mystery_gardener

Diplolepis rosae gall wasp

Mystery_Gardener
August 3, 2005

Several of these formations are growing on a wild rose bush in my sister's yard.

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Diplolepis rosae gall wasp formation

*Classification

Gall wasps are in the family Cynipidae, order Hymenoptera, class Insecta, phylum Arthropoda.

Gall wasps are small (only a few millimetres long), dark-coloured insect with a compressed abdomen. Most gall wasps form galls, though a few live within the galls formed by other species; these are called inquilines. Others feed on gall-formers and inquilines.

The exact reactions which lead to gall formation in the host plant are little understood. Basically it is a reaction of the cells of the plant to the presence of the larva.

Rose galls are produced by Diplolepis rosae. These gall wasps usually reproduce asexually; the females are about 4 mm/0.2 in long; parts of their abdomens and legs are yellow-red, while the rest of the body is black. Males of this species have been observed only rarely. The galls are a mass of reddish filaments within which are found a number of sealed chambers enclosing larvae. The larvae feed on the gall tissue.

*(this info credited to © Research Machines plc 2005)

They look like some kind of bizarre flower and are about the size of a golf ball.

Cheers,

MG

Comments (7)

  • cailinriley

    The photo is strangely attractive! And the information is extremely interesting; I've never come across one of these galls. Does the wasp do any permanent harm to the host plant? Since it's a wasp, am I right to assume that the adults are good-guys (or gals, in this case) in the garden??

    It's always fun to learn something new. Thanks for the education, MG.

  • mora

    Wow MG , that's so unexpected, would one find them on the east coast? Echoing cailinriley,s questions M

  • Mystery_Gardener

    Hi:

    The damage done to the plant is usually mostly cosmetic, but some gall-makers on cultivated plants can cause reduced vigor, and may encourage secondary invaders or infections. We think they are pretty interesting and my sister is leaving hers on the roses.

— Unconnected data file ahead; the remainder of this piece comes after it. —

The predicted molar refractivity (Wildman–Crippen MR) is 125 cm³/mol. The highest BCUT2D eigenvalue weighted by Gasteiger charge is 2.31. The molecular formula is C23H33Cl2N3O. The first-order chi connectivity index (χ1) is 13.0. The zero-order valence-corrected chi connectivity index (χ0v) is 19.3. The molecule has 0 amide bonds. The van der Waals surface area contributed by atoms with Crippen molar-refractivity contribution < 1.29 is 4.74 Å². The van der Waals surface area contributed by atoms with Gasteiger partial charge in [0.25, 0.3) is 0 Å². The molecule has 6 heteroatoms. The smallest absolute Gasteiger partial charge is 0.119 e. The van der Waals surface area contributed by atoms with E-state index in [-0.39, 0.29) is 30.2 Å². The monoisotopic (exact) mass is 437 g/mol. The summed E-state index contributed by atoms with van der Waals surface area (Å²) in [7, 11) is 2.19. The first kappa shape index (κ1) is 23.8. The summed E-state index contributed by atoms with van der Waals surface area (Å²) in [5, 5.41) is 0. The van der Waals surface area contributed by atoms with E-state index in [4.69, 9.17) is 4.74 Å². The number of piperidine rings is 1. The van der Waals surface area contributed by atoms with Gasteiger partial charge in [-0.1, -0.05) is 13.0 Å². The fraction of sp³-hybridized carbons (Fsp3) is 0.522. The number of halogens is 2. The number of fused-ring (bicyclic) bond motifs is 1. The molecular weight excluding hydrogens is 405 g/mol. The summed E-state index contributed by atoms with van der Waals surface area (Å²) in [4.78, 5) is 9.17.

There must be some in your area. *Of the several hundred species in the N. America, most produce galls on oaks. Galls can be found on any part of the tree (including roots), but most occur on the stems or leaves. Most of the remaining genera are on Rosaceae. The shape, size, color, ornamentation, internal structure, and arrangement of oak wasp galls is wondrously variable between species but remarkably consistent within each one.
    (*synopsis of info from the Plant Disease and Insect Clinic North Carolina State University)

    I hope to find more of these to photograph in the future. I will be sharing those photos if I am lucky enough to get some good shots.

    Cheers,
    MG

  • cailinriley

    Oaks are quite rare in my area...only Burr Oaks are reliably hardy, and they're not widely used. I have several plants in the rose family in my yard; I hope I would have noticed such a distinctive growth on one of them if it had occurred. No one on our local horticultural society chat line has ever asked about these galls, as far as I know. I wonder if -30C in winter is just too cold for the critters? Or maybe we're too dry, here. We seem (knock on wood) to get fewer pests and diseases than milder parts of the country. One of the (few) perks of gardening here. ;-)

    Thanks, again, MG. Do, please, keep your eyes and camera lens open to other interesting photos and information. One can never learn too much!

    Good gardening!

  • GRNcalgary_z3

    I live in S.W. Calgary and have galls that look very much like this picture on my red leaf rose for the second year in a row. Strangly enough, the wild rose that is trying to take over my raspberry patch has yet to have any galls and I understand that wild roses are open season for gall wasps. I will keep watching them as the season goes on.

  • Mystery_Gardener

    I have not seen any more of these galls since I took those photos three years ago. We have a couple dozen roses in our garden, none of them has ever had this anomaly. Too bad, I have a new macro lens for my camera and would love to take some closeups.

    Cheers,
    MG

    Here is a link that might be useful: Our website

  • lacertaviridis

    attn.grncalgary z3
    In Calgary NE I can confirm galls on redleaf rose but none on wild rose right next to it. I found a paper which claims
    Diplolepis rosae uses for host "woody plants of subclass Rosidae".(www.mapress.com/zootaxa/2008/f/z01796p073f.pdf) I guess Rosa acicularis is not woody but herbaceous and the wasps don't like it. This question had been bothering me for years.

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